Even in 2019, I remember against RNG in the last match of Worlds groups, we locked in Pyke and it was all about going bot and killing some people. It's something I've learned to believe in.

 

 

Have you always been a confident player?

 

Me? Yeah. [laughs] My trick is that in every point in my own mind, I tell myself I'm the best player in the world and that the only reason I can't show that to the world is because of me. I'm the person stopping me from being the best in the world. If I put in more effort, be smarter, whatever it is, I'd be able to produce results that the best in the world would. I'm not overconfident, I'm just very confident in what I know I can deliver. 

 

Has anyone ever taught you that, maybe in your childhood— ?

 

Honestly, it came from a combination of things in my childhood. I used to watch live streams of many WoW, Hearthstone players. I'm thinking Reckful, I'm thinking Reynad, imaqtiepie. I watched a lot of those streams and one thing I noticed while I was watching Reynad, he said something that resonated with me: "It doesn't matter what you do in life. If you're the best in the world, you're gonna earn money doing it."

 

From that point onwards, I always just try to think of myself like, if I want to be the best in the world, I have to work hard and look from the perspective of being the best. I can't ever look at a play and tell myself, "I can't do that". 

 

That's where that mentality grew from. When I watched Faker play and saw him make a play or make a decision, I would never allow myself to say, "I'm never gonna be that good." Eventually, it built up and reached the point where I was a player doing things that made people go, "I don't think I'll ever be able to do that". Don't ever make yourself believe that you aren't good enough, that you'll never reach that level. Because once you admit you might not, it's way easier to fall into the trap of accepting that you won't.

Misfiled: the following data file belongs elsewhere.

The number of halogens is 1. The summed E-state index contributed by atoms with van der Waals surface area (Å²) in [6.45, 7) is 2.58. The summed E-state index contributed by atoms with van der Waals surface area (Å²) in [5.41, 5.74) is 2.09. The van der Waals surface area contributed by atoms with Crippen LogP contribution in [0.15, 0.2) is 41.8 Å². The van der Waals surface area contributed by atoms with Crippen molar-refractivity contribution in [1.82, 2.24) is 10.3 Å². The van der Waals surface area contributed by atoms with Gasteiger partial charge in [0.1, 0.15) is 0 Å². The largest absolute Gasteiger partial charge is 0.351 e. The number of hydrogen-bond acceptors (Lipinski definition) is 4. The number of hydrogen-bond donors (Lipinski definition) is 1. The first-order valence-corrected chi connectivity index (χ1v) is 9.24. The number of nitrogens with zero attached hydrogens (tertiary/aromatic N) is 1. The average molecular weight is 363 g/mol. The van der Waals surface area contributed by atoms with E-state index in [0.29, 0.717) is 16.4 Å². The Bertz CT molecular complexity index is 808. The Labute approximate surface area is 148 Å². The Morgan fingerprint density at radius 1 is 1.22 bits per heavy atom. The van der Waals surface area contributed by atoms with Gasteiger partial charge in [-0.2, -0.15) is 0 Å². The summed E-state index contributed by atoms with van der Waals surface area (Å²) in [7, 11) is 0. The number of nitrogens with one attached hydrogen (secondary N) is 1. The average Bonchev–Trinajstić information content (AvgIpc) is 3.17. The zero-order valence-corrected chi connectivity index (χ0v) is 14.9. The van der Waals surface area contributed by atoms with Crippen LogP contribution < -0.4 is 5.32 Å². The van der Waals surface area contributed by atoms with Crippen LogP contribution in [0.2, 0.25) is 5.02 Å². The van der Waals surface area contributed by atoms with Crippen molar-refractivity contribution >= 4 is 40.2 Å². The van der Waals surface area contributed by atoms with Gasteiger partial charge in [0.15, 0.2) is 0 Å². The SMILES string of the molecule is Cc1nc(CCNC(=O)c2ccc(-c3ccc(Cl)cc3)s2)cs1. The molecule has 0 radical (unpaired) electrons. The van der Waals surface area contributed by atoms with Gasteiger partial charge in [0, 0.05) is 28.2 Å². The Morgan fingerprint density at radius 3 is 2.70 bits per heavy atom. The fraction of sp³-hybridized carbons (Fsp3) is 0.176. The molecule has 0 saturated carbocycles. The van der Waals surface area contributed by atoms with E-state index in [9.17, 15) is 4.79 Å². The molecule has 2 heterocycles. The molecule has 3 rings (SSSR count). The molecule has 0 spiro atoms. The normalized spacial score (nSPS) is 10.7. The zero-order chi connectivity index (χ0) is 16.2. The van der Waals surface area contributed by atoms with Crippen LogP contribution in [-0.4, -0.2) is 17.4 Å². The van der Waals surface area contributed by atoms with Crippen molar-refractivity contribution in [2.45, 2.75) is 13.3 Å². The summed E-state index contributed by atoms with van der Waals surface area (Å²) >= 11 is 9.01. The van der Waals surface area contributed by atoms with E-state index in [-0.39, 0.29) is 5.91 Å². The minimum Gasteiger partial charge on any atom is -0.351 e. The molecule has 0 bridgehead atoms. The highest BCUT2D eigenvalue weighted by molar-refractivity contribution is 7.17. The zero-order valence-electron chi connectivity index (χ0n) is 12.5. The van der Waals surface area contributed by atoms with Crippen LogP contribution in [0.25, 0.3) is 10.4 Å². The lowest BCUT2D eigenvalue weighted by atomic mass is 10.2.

I also think that people sometimes undervalue having a little bit of caution moving forward. Have you found any particular times in your life where caution has been the key to performing better?

 

I think having a level of respect for what's going on is very important. Caution, to me, is more about being aware of what could go right or wrong. Awareness is something I relate closer to caution. Even if something can go wrong, knowing how wrong it can go is more important to me. 

 

 

Do you consider yourself an introspective person?

 

That's a very "expensive" word. [laughs] I'm introspective enough to understand what's happening about me, around me, and with me. But I lose that trait in certain situations. As a person, I tend to lose that perspective when I get very emotional about a match, say when we lose an important game. 

 

I try to be a rational person, but sometimes you get got. 

 

Personally, this LEC split is one of my favorite, with everyone beating everyone and it's so exciting to see everyone perform. But why do you think everyone's performing so well, able to upset each other?